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Scotch on the rocks

Billy Connolly perseveres with his ad-libbed life
By JIM SULLIVAN  |  May 31, 2007

VIDEO: a clip from Billy Connolly's standup

Billy Connolly regularly has sex with farm animals. Okay, that’s not actually true, but he’ll never know we wrote that about him, since the Scottish actor and comedian — who’s played all manner of material, from the TV sit-com Head of the Class to starring opposite Judi Dench in the 1997 film Mrs. Brown — says he never reads anything written about him, figuring “the good is more dangerous than the bad.” Sitting on a couch in the American Repertory Theatre offices, he briefly considers whatever public perceptions, or misconceptions, might be floating around before concluding, “No idea. Haven’t a fucking clue. I’m 64, so I don’t give a fuck. Before I was 50, maybe I would have been bothered; now it just irritates me like a stone in the shoe. Fuck off. It’s too late to dislike me.”

Lest you sense antipathy, let me assure you there’s not a whiff. Connolly — tall, with long gray-blond hair and round glasses — establishes fabulous rapport and has boundless energy. It’s not unlike his act — which is unscripted and has been compared variously to Robin Williams, Eddie Izzard, and George Carlin. When he’s performing, he says he’s driven by three things: “adrenaline, anger, and coffee.” A hugely popular stand-up comic in Europe, he brings his one-man show (which played last year around this time Off Broadway) to the Loeb Drama Center, June 12-16.

When did you play Boston last?
Uh, I can’t remember.

You’ve sold more DVDs and CDs than any non-American comedian in the world. Are you trying to crack the US market now?
It’s not really important to me. It would be nice, but I’m not on some cause to conquer America. I think America takes you when it’s good and ready. Or not. I play all over the world. I have a pleasant life.

You never write material down.
I’ve never written anything down.

How many hours of material do you have to call upon?
Great huge lumps of it disappear. I did one [bit] on the Crucifixion and the Last Supper [years ago] in Britain and I couldn’t do it now with a gun to my head. I know people who know it all by heart, and I can easily ask them. But I have no interest. The show constantly moves along. . . . Those big story bits that I do, they’re born of ad lib. I’ll be talking about something and ad-lib on top of that. If it goes well, it stays in. If it ever becomes a bit unwieldy, sometimes I’ll lop a big chunk off it.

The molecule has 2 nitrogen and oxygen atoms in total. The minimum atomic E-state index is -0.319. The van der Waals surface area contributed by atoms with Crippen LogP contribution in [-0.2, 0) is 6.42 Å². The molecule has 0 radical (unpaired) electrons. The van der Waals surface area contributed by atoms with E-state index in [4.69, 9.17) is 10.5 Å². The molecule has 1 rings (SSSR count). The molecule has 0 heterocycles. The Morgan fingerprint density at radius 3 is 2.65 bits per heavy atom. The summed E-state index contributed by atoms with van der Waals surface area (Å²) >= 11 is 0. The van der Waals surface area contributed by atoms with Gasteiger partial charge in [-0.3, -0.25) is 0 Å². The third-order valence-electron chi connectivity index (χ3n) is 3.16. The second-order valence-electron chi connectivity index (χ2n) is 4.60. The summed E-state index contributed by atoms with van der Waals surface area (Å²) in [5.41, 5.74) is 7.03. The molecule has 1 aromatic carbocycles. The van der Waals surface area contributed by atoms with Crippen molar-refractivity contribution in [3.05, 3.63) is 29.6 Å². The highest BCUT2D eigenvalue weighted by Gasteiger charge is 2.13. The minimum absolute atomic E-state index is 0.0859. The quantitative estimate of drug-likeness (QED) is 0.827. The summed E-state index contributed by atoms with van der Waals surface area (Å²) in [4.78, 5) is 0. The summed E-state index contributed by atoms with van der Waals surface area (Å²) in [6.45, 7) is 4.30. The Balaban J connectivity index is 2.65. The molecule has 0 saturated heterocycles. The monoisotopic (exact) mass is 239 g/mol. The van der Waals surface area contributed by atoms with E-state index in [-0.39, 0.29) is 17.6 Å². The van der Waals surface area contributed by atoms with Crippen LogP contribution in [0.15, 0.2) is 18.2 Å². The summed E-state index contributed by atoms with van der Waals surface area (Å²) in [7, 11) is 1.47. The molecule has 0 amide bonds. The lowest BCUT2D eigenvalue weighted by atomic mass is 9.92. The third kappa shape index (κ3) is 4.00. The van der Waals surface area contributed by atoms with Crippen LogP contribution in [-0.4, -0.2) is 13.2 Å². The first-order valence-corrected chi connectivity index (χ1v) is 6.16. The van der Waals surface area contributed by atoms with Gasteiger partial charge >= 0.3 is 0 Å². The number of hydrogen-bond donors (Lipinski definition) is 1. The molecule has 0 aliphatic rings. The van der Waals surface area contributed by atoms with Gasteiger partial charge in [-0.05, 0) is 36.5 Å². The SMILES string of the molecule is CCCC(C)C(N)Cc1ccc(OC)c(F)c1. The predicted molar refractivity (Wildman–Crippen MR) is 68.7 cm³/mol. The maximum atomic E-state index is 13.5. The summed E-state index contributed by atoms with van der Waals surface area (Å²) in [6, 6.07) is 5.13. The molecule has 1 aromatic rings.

Ever lose the main thread?
Oh, all the time!

The British tabloids have been having a run at you for a while, now, since you had the temerity to (a) leave the country, and (b) become very successful.
Yeah, they don’t like either of those things. I don’t know what it takes for them to like you, and I don’t care anymore.

It’s amusing to look back, though.
It is. Eventually, time and distance give you a certain clarity. You think, ‘Why was I worried what they thought of it?’ When I started, I was very original and kind of unique. There was this Glaswegian language I used very deeply, all the slang. I chose various off-the-wall things to talk about. I got into hemorrhoids and venereal disease, and I dwelt very much on this little bit here, between the belly button and the crotch. It’s where I lived. Back and front.

Your upbringing sounds like Oliver Twist.
It does, yeah. It’s pretty unfortunate. I seemed to meet 12 assholes in the road as I was going through life, one after another — a nightmare at home and you’d go to school to meet this other fucking nightmare. I would go to other kids’ houses where there was so much life. Mine just happened to be fucking hellish, for no reason of my own. My mother fucked off when I was four with another guy. . . . I would be 15 when I left school. Worked in a bookshop. Then I delivered bread, then I became an apprentice welder. I went to shipyards and started to become a man. It was another world, a whole world full of adults, funny, weird, sad, wonderful people. I’m sure I discovered the comedy that I now have.

Did drinking fuel your humor?
It did certainly when I was young. I was a funny schoolboy, but I’d been drinking six years, and then the hippie thing started. I thought I was the luckiest man on earth. I had long hair, I was in a band. [He played banjo in the Stumblebums.] I thought I’d died and gone to heaven. Then, drink came to the general melee that was going on in the ’60s, the new morality, the make-love-not-war — or get drunk and fall around and be a crazy man. The more crazy you got, the more people wanted to watch this craziness. When I got in my 30s, the fun went away. That was the first symptom.

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